MATLOCK v. The STATE.
A jury found James Larry Matlock guilty of a single count each of aggravated child molestation (OCGA § 16-6-4(c)), rape (OCGA § 16-6-1(a)), and cruelty to children (OCGA § 16-5-70). Matlock appeals from the denial of his motion for new trial, claiming that the evidence was insufficient to sustain his rape conviction. Discerning no error, we affirm.
“On appeal from a criminal conviction, a defendant no longer enjoys the presumption of innocence, and the evidence is viewed in the light most favorable to the guilty verdict.” (Citation omitted .) Osborne v. State, 291 Ga.App. 711(1) (662 S.E.2d 792) (2008).
So viewed, the evidence showed that in December 2000, the 12-year-old female victim lived with her mother, a man named Patrick Harper, who she referred to as “dad” and Matlock, who she referred to as “Uncle Larry,” in Matlock's house. The victim testified that Matlock “molested” her, by touching her “in places he shouldn't have” and that he did so “several times.” Indicating that these events occurred in Matlock's bedroom at “night time” when her mother was asleep and her dad was out of town, the victim testified that Matlock would come to her bedroom and “get [her] out of [her] bed,” telling her “you need to come to my room.” Once in Matlock's room, Matlock told the victim to take her clothes off and lay down on the bed, where he put his penis in her. She stated that “it hurt” when he did so, and if she moved, Matlock yelled at her and told her to “be still.” Matlock also repeatedly put his fingers inside the victim's vagina, causing her pain. On one occasion, when the victim told Matlock that she would tell her parents about the incidents, Matlock threatened to kick them out of his house.
The victim's mother testified that her daughter told her father that Matlock touched her privates with his penis. A Paulding County Detective who interviewed the victim testified that she told him that Matlock put his penis inside her. Further, a Cobb County detective conducted a videotaped interview with the child, which the State introduced into evidence. The videotape depicted the victim telling the detective that Matlock put his penis inside her vagina twice and “pushed it in”; that he touched her breasts and her vagina with his hand multiple times; and when she refused the touchings, Matlock threatened to “put [them] out on the streets and they wouldn't have Christmas.” Finally, Dr. Raymond Deeb, a emergency room pediatrician at Scottish Rite Hospital, testified that the victim told him that Matlock had put his penis inside of her two times.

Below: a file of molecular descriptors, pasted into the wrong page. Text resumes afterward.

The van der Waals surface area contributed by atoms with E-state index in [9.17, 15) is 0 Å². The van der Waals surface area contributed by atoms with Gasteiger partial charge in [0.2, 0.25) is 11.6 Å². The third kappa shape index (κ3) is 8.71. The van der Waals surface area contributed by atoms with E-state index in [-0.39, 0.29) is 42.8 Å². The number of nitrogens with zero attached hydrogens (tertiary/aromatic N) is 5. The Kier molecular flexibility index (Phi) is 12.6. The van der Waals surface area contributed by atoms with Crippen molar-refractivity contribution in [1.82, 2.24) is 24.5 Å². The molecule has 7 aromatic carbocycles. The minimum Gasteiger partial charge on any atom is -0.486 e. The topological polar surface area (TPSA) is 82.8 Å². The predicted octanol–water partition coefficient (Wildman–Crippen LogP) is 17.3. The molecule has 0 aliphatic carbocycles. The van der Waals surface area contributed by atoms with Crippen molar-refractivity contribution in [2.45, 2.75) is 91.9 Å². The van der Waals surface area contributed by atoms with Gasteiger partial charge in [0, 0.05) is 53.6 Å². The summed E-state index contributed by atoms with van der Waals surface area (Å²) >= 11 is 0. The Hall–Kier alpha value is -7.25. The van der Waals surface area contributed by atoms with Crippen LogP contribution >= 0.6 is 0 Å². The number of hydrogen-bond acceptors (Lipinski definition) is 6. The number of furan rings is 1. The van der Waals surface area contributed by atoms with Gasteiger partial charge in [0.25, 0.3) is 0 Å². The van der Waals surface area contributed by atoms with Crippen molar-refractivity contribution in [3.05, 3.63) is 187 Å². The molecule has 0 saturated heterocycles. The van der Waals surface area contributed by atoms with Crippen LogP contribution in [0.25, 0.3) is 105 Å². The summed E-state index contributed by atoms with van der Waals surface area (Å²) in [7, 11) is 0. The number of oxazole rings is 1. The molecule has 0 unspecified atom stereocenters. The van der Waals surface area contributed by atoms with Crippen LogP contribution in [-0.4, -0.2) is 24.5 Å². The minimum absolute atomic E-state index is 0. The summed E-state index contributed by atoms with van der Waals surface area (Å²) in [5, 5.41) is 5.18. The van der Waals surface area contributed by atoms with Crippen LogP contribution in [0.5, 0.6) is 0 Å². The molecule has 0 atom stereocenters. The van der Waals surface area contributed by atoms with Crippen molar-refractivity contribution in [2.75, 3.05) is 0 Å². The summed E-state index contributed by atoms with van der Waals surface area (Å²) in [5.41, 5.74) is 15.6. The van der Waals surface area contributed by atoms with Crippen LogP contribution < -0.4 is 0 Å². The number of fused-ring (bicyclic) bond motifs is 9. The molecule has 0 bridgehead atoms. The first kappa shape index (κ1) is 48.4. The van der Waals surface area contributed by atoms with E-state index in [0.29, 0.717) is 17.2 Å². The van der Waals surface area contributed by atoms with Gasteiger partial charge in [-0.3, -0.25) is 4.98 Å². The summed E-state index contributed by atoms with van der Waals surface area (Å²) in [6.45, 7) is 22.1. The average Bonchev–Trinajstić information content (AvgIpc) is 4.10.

Matlock contends that the evidence was insufficient to support his rape conviction because the State failed to prove force or penetration. We disagree.
“A person commits the offense of rape when he has carnal knowledge of ․ [a] female forcibly and against her will․ Carnal knowledge in rape occurs when there is any penetration of the female sex organ by the male sex organ.” OCGA § 16-6-1(a)(1). “[O]nly minimal evidence of force is required in order to prove rape of a child, and intimidation may substitute for force․ Lack of resistance, induced by fear, is force, and may be shown by the victim's state of mind from her prior experience with the defendant and subjective apprehension of danger from him.” (Citations, punctuation and footnote omitted.) Wightman v. State, 289 Ga.App. 225, 228(1) (656 S.E.2d 563) (2008).
Here, the victim's testimony that “it hurt” when Matlock pushed his penis in her vagina and that he threatened to put her family out of his house if she told her parents or if she refused sexual contact was more than sufficient evidence of force. OCGA § 24-4-8 (“The testimony of a single witness is generally sufficient to establish a fact.”); Mora v. State, 295 Ga.App. 641, 643(1) (673 S.E.2d 23) (2009) (evidence that defendant warned victim that he would run her out of the apartment if she told her mother sufficed to prove the element of force); Gibbins v. State, 229 Ga.App. 896, 898(1) (495 S.E.2d 46) (1997) (defendant told victim if she told anyone about the sexual encounters, “she and her mother would be out on the streets”). Further, the jury was authorized to consider that the victim failed to initially disclose the incidents because she was fearful of Matlock and that Matlock yelled at the victim when she moved during intercourse as additional evidence of his forcible acts. Wightman, supra, 289 Ga.App. at 228(1).
Moreover, the victim's testimony, together with her immediate and consistent outcry to her father, law enforcement, and an emergency room pediatrician, provided the jury with ample evidence of penetration. See Wightman, supra, 289 Ga.App. at 227(1) (the penetration necessary to constitute rape “need be only slight and may be proved by indirect or circumstantial evidence”) (citation, punctuation and footnote omitted). See also Stulb v. State, 279 Ga.App. 547, 550(1) (631 S.E.2d 765) (2006) (defendant's admission that he attempted to have intercourse with victim and victim's statement that “it hurt” sufficed to show slight penetration). Accordingly, we conclude that the evidence was more than sufficient to authorize the jury's verdict that defendant is guilty, beyond a reasonable doubt, of rape. Jackson v. Virginia, 443 U.S. 307 (99 SC 2781, 61 LE2d 560) (1979).
MILLER, Chief Judge.
ANDREWS, P.J., and BARNES, J., concur.